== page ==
In Battle Bird, we’ve also spent a lot of attention on details that are not directly related to the gameplay. For example, with the cabinet frame, we researched what would be the best ergonomic position for people to sit in and peer through the viewer for extended periods. We also researched the average difference between a person’s individual eyes. The way stereoscopic 3D conveys depth puts a certain amount of stress on the eyes, and it’s related to the distance between them. We also considered the problem of flashes of light in a dark space. The Battle Bird cabinet contains two monitors, and their image is joined together using a half-mirror.
A rare screenshot of Battle Bird. Unfortunately, it appears that only a handful of boards were ever produced, and the game has not been emulated in MAME yet.
Since you’re flying around in a 3D space, it necessitated creating over 1000 different graphic patterns of the player ship, in order to show it from all the different angles. We didn’t draw them one-by-one, of course; we used a computer graphics program to assist us.
We also exhibited Battle Bird at a recent Computer Graphics Expo Show. We were the only arcade game on display there, so the people who visited us were both surprised and pleased to see us there. Irrespective of its “video game” genre, the 3D in Battle Bird is state of the art, and we got various invitations and requests: one person wanted to use the cabinet and its blueprints as a reference in educational materials.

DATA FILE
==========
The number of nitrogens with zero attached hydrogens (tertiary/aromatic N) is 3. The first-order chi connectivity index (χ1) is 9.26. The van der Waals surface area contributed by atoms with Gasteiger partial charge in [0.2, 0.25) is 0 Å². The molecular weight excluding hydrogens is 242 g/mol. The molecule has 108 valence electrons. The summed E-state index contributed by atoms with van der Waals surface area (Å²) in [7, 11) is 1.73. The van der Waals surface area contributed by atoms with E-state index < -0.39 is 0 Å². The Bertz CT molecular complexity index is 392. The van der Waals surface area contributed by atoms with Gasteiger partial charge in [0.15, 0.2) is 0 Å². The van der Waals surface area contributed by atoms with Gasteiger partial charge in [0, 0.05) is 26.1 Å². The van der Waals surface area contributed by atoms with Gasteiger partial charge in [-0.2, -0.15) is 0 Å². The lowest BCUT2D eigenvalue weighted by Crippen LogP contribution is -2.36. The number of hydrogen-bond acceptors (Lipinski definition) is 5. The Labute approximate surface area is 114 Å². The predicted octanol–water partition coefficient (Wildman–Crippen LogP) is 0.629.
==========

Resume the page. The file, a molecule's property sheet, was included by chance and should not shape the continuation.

Developing a 3D system in a video game presents various distinct challenges. First, there’s the problem of 3D glasses: they present a physical wall, and make it harder to simply enjoy the game. Then there’s the large cabinet—larger than other arcade games, which means it takes up more space on an arcade operator’s floor. And a 3D game like Battle Bird can’t be watched by onlookers, which is another issue. Even at Irem, we’re still a long ways off from solving these fundamental problems.
Previously, Irem has invested a lot of our energy and research in traditional animation technology. Other game developers see sprites as a mere means to an end, a symbol that you just move around on-screen; at Irem, however, we focus a lot on what we want the player to see—that is, graphics and visual presentation. However, because computers have limited memory, we can’t always focus on every detail to the extent we’d like. We instead have to grasp the essentials, the most important parts—and then focus our efforts there and make those things as beautiful as possible. You can see that dedication in the sprites for our new game, R-Type: the huge battleship in stage 3, the erotic-yet-grotesque enemy designs, the wave cannon… our goal at Irem is to impress you!
The interior cabinet frame for Battle Bird. Like Darius, it uses a monitor below the cabinet, but in this case, the mirror is used to create the stereoscopic 3D effect.